Proceed with care. That’s what bankers, accountants and wealth managers are telling same-sex couples considering financial changes because of the Supreme Court’s rejection of a federal law denying them benefits.

After years of fighting for equal tax-and-benefit treatment, married couples now await guidance on how the Internal Revenue Service and federal agencies will implement the ruling. Without it, those who file for tax refunds may end up paying more, not less.

Married couples in states that don’t recognize gay marriage and those who delayed filing their 2012 returns in anticipation of the court’s decision in June are pressing for clarity. Spouses computing whether to seek refunds from prior returns see the three-year statute of limitations for amendments closing as they look to the IRS for details.

“We are desperately awaiting that guidance,” said Shari Levitan, chairwoman of the New England private wealth services group at Holland & Knight LLP in Boston. “The major question for clients is for returns that are still open, and even those that are beyond the statute of limitations, can they be amended?”

Without IRS guidance, couples who extended their 2012 return deadline to Oct. 15 and who live in a state that doesn’t recognize their marriage will probably file their federal returns jointly and disclose they are doing so based on the court’s decision, Levitan said. She serves high-net-worth clients, about 10 percent of them same-sex couples.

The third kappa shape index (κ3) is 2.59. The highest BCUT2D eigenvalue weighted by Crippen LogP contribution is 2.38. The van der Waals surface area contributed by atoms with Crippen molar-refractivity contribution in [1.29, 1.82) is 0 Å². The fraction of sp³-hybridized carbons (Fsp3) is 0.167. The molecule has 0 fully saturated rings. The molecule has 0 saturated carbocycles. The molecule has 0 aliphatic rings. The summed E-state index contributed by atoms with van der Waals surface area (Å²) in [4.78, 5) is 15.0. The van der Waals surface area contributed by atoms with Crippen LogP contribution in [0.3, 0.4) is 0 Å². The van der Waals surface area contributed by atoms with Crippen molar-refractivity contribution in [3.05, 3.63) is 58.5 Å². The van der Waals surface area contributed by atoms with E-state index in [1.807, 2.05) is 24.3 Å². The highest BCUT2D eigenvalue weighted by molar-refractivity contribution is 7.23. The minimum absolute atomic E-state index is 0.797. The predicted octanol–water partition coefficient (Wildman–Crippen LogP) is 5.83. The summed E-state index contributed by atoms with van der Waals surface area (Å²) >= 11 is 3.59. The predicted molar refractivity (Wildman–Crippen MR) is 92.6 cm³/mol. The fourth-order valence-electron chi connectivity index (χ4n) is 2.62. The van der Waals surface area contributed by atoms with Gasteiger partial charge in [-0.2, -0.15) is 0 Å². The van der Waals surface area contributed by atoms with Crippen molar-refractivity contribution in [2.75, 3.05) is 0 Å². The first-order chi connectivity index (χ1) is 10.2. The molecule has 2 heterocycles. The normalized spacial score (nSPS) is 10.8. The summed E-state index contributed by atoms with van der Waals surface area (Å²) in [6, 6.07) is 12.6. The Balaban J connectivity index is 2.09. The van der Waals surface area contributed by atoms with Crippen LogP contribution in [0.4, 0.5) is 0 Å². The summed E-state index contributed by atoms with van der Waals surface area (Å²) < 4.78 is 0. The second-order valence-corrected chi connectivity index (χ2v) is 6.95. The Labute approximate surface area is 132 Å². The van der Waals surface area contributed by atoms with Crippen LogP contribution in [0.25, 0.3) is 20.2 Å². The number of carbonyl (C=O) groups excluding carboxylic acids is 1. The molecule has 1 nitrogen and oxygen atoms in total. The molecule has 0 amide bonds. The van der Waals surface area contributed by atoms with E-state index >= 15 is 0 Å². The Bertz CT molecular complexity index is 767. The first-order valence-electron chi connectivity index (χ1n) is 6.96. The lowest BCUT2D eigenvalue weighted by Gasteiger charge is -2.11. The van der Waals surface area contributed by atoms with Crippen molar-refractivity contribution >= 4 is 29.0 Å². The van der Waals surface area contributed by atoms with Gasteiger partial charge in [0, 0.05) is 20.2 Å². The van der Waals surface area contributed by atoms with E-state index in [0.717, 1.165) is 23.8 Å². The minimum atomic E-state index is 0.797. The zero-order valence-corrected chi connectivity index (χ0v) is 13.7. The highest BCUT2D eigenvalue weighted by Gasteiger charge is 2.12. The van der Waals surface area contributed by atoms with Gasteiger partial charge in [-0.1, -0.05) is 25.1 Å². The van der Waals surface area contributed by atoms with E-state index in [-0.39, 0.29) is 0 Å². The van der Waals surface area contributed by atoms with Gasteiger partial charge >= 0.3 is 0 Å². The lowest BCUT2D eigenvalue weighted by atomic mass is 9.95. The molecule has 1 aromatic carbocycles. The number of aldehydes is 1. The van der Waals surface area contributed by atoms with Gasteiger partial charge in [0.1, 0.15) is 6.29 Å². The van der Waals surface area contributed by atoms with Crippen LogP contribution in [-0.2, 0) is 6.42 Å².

Taking ‘Risk’

“That’s a risk,” because the IRS could deem they filed incorrectly, she said.

The IRS said June 27 that it was reviewing the court’s decision and would “move swiftly to provide revised guidance in the near future.” The agency referred to this statement when asked yesterday to comment on the timing of any guidance.

Amending returns may subject some same-sex couples to higher taxes because of the so-called marriage penalty, which generally affects taxpayers when one or both are in the top income-tax bracket, or if both make relatively similar salaries. It also could open tax returns to scrutiny.

“You have to make sure there’s nothing else in your return that would cause the IRS to look at it,” said Nanette Lee Miller, co-head of New York-based accounting firm Marcum LLP’s practice for gay, lesbian, bisexual and transgender couples.